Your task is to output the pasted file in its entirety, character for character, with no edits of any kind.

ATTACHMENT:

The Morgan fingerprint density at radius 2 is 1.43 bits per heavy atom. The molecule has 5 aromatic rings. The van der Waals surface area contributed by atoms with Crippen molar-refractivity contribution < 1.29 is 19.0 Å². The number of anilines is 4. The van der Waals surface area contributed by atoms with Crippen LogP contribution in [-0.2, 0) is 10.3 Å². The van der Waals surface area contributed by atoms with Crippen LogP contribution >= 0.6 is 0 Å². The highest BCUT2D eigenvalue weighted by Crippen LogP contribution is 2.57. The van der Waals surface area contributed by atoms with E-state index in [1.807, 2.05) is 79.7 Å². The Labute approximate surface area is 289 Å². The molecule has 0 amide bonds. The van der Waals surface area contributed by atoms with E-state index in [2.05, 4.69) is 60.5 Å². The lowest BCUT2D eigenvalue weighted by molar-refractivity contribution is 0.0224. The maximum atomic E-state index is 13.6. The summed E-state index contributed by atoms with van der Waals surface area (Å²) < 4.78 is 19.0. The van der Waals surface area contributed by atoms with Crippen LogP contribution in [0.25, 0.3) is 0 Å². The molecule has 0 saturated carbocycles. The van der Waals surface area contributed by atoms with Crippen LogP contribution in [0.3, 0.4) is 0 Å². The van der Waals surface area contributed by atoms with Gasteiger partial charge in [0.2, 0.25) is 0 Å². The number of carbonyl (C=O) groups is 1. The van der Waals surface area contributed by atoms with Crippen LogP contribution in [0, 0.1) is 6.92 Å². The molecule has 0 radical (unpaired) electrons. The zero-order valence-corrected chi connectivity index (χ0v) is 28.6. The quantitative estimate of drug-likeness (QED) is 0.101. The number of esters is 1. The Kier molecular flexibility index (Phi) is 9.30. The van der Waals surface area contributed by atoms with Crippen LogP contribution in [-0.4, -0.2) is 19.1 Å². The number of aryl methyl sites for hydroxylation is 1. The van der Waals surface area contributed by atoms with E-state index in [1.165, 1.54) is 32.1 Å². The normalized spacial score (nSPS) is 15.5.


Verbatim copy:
The Morgan fingerprint density at radius 2 is 1.43 bits per heavy atom. The molecule has 5 aromatic rings. The van der Waals surface area contributed by atoms with Crippen molar-refractivity contribution < 1.29 is 19.0 Å². The number of anilines is 4. The van der Waals surface area contributed by atoms with Crippen LogP contribution in [-0.2, 0) is 10.3 Å². The van der Waals surface area contributed by atoms with Crippen LogP contribution >= 0.6 is 0 Å². The highest BCUT2D eigenvalue weighted by Crippen LogP contribution is 2.57. The van der Waals surface area contributed by atoms with E-state index in [1.807, 2.05) is 79.7 Å². The Labute approximate surface area is 289 Å². The molecule has 0 amide bonds. The van der Waals surface area contributed by atoms with E-state index in [2.05, 4.69) is 60.5 Å². The lowest BCUT2D eigenvalue weighted by molar-refractivity contribution is 0.0224. The maximum atomic E-state index is 13.6. The summed E-state index contributed by atoms with van der Waals surface area (Å²) < 4.78 is 19.0. The van der Waals surface area contributed by atoms with Crippen LogP contribution in [0.25, 0.3) is 0 Å². The molecule has 0 saturated carbocycles. The van der Waals surface area contributed by atoms with Crippen LogP contribution in [0.3, 0.4) is 0 Å². The van der Waals surface area contributed by atoms with Gasteiger partial charge in [0.2, 0.25) is 0 Å². The number of carbonyl (C=O) groups is 1. The van der Waals surface area contributed by atoms with Crippen LogP contribution in [0, 0.1) is 6.92 Å². The molecule has 0 radical (unpaired) electrons. The zero-order valence-corrected chi connectivity index (χ0v) is 28.6. The quantitative estimate of drug-likeness (QED) is 0.101. The number of esters is 1. The Kier molecular flexibility index (Phi) is 9.30. The van der Waals surface area contributed by atoms with Crippen LogP contribution in [-0.4, -0.2) is 19.1 Å². The number of aryl methyl sites for hydroxylation is 1. The van der Waals surface area contributed by atoms with E-state index in [1.165, 1.54) is 32.1 Å². The normalized spacial score (nSPS) is 15.5.